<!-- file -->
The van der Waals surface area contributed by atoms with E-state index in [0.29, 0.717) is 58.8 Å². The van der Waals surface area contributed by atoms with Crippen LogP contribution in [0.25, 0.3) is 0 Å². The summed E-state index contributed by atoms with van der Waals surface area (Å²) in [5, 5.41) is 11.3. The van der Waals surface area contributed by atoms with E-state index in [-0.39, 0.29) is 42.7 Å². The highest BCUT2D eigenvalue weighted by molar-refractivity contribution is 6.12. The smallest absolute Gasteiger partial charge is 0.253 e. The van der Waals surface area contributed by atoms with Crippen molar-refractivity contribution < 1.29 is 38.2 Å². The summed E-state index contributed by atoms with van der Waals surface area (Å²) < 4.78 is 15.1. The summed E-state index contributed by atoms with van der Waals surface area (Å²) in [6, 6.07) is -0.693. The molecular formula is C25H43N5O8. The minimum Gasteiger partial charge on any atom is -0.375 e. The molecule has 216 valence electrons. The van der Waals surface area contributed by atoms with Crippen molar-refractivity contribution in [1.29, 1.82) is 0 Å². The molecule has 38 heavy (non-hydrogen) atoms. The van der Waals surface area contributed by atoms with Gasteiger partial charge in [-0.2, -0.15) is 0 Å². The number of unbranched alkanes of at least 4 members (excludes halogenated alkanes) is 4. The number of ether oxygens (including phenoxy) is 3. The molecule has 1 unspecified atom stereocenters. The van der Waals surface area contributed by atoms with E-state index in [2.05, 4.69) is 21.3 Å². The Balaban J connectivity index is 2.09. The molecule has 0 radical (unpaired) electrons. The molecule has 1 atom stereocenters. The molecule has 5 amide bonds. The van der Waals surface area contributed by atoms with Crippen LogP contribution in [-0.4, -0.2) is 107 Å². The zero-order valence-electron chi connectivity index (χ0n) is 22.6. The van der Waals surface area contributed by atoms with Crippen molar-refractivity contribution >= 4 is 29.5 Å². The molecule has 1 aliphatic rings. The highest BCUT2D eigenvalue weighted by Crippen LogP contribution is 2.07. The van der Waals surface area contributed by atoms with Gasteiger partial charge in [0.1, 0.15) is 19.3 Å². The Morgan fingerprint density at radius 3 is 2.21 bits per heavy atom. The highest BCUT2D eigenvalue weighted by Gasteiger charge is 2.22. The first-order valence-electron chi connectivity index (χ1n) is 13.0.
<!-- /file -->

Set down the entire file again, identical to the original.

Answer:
The van der Waals surface area contributed by atoms with E-state index in [0.29, 0.717) is 58.8 Å². The van der Waals surface area contributed by atoms with Crippen LogP contribution in [0.25, 0.3) is 0 Å². The summed E-state index contributed by atoms with van der Waals surface area (Å²) in [5, 5.41) is 11.3. The van der Waals surface area contributed by atoms with E-state index in [-0.39, 0.29) is 42.7 Å². The highest BCUT2D eigenvalue weighted by molar-refractivity contribution is 6.12. The smallest absolute Gasteiger partial charge is 0.253 e. The van der Waals surface area contributed by atoms with Crippen molar-refractivity contribution < 1.29 is 38.2 Å². The summed E-state index contributed by atoms with van der Waals surface area (Å²) < 4.78 is 15.1. The summed E-state index contributed by atoms with van der Waals surface area (Å²) in [6, 6.07) is -0.693. The molecular formula is C25H43N5O8. The minimum Gasteiger partial charge on any atom is -0.375 e. The molecule has 216 valence electrons. The van der Waals surface area contributed by atoms with Crippen molar-refractivity contribution in [1.29, 1.82) is 0 Å². The molecule has 38 heavy (non-hydrogen) atoms. The van der Waals surface area contributed by atoms with Gasteiger partial charge in [-0.2, -0.15) is 0 Å². The number of unbranched alkanes of at least 4 members (excludes halogenated alkanes) is 4. The number of ether oxygens (including phenoxy) is 3. The molecule has 1 unspecified atom stereocenters. The van der Waals surface area contributed by atoms with E-state index in [2.05, 4.69) is 21.3 Å². The Balaban J connectivity index is 2.09. The molecule has 0 radical (unpaired) electrons. The molecule has 1 atom stereocenters. The molecule has 5 amide bonds. The van der Waals surface area contributed by atoms with Crippen LogP contribution in [-0.4, -0.2) is 107 Å². The zero-order valence-electron chi connectivity index (χ0n) is 22.6. The van der Waals surface area contributed by atoms with Crippen molar-refractivity contribution >= 4 is 29.5 Å². The molecule has 1 aliphatic rings. The highest BCUT2D eigenvalue weighted by Crippen LogP contribution is 2.07. The van der Waals surface area contributed by atoms with Gasteiger partial charge in [0.1, 0.15) is 19.3 Å². The Morgan fingerprint density at radius 3 is 2.21 bits per heavy atom. The highest BCUT2D eigenvalue weighted by Gasteiger charge is 2.22. The first-order valence-electron chi connectivity index (χ1n) is 13.0.